At some point, we've all been on job interviews. Many of us have been on more than one. Yet they're still a source of fear for most people -- despite the fact that they're reasonably predictable.
A staffing agency is a good place to get the kind of advice you need to get a good job, like where to begin your search and how to write your resume. But once you enter the office with the interviewer, you're on your own, without a friendly staffing agency rep to help you.
But preparation is the best defense. Here are five questions you're likely to run into at your next interview.
Where do you see yourself in five years?
What They're Looking For: For the most part, interviewers understand ambition. They know that someone interviewing for an entry-level job doesn't want to stay in that position forever. But they also want some assurance that you're not going to leave the job the moment another offer comes along. They're also looking for stability; a good answer to this question will assure the interviewer that, though your ambition makes you want to climb the ladder as quickly as you can, you're planning on sticking with this job for the long haul.
What They're Not Looking For: Aimlessness. Don't give a vague answer, or one that implies you won't be loyal to the company. It might also be a bad idea to tell the interviewer that you're angling for his job, though a comment of this nature might serve to break the ice if made with judicious humor.
What are some of the challenges facing our industry?
What They're Looking For: This question is an interviewer's primary tool for making sure you know your stuff, so make sure you've done your homework. If you've been working in your industry a while, it shouldn't be hard to answer this question, but try to go a step further by relating a personal story about how you dealt innovatively with a challenge that's common to the industry.
What They're Not Looking For: Cluelessness. Even if you're new to the industry, do some research so you can speak at least somewhat intelligently. If you are new, your resume will reflect that, and the interviewer probably won't expect you to be a genius. But you should still have a good answer prepared.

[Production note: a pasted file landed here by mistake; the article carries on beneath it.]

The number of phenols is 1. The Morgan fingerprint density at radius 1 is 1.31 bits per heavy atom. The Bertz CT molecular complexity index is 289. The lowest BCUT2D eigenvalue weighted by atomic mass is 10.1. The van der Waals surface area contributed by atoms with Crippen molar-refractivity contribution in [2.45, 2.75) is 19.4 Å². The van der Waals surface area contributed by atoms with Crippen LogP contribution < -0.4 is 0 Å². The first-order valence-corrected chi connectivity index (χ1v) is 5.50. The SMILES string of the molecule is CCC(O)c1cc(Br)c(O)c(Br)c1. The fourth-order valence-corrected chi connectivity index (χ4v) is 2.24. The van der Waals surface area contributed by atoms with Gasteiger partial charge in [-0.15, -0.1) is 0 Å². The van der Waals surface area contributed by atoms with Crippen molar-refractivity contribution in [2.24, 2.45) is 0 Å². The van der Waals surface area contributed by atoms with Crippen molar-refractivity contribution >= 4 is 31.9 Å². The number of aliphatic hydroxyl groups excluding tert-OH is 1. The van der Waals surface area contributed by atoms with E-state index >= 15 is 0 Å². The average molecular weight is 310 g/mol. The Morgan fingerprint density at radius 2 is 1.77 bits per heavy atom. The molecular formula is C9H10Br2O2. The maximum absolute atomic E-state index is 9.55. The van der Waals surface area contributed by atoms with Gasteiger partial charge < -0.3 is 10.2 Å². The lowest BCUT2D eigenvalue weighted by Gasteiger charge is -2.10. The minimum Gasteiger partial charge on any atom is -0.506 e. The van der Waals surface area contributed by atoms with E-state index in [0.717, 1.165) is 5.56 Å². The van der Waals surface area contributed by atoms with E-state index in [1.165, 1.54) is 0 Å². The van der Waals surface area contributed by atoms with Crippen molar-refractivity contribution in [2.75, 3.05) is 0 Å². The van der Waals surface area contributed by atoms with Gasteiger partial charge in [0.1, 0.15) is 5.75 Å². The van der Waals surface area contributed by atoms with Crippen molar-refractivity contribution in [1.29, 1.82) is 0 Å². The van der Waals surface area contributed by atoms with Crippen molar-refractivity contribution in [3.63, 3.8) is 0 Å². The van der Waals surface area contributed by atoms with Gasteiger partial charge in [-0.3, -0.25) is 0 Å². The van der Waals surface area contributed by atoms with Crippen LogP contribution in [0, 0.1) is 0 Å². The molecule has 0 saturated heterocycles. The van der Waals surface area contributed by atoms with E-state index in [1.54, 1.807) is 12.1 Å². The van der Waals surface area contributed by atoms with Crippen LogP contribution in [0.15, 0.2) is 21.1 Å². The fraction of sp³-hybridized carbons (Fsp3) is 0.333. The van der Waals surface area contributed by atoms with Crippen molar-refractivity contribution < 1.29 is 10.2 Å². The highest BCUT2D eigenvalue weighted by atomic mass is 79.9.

Describe a difficult work-related problem you faced, and how you solved it.
What They're Looking For: Your interviewer doesn't just want to know how you approach problems in your work -- he wants to make sure you can even recognize problems when they arise. Some variation on this question crops up in nearly every interview, so search your memory banks for some major or minor victory you had at the office.
What They're Not Looking For: You know the old saying about how if you can't spot the rube in a poker game, it's probably you? It holds true here as well. Any interviewee who's never had a problem at the office was probably the problem themselves. Be cheerful and upbeat, but don't be someone who never addresses challenges.
Have you ever had a conflict with a supervisor? If so, how did you resolve it?
What They're Looking For: Inter-office conflicts happen all the time, from the highest echelons of power to the most common staffing agency jobs. Interviewers know this -- and they want to see how positively and constructively you approach those conflicts. Be sure to come to your interview armed with a story about how you and your supervisor worked together to solve a problem.
What They're Not Looking For: Don't try to convince your interviewer that every relationship you've had with every supervisor has been a conflict-free model of human interaction. People come into conflict all the time -- it's how we handle that conflict that shows who we are.
Is there anything else you feel I should know about you?
What They're Looking For: Interviewers usually wrap up the interview with this question. You might use it as an opportunity to recap your strengths and talents, or cover some ground that the interviewer failed to cover. If you came prepared with a winning answer to a question the interviewer never wound up asking, this might be your chance to retool it slightly and make a winning pitch.
What They're Not Looking For: The word "no." Think about it: Are you really so boring that the entirety of your life can be capture in a twenty-minute interview?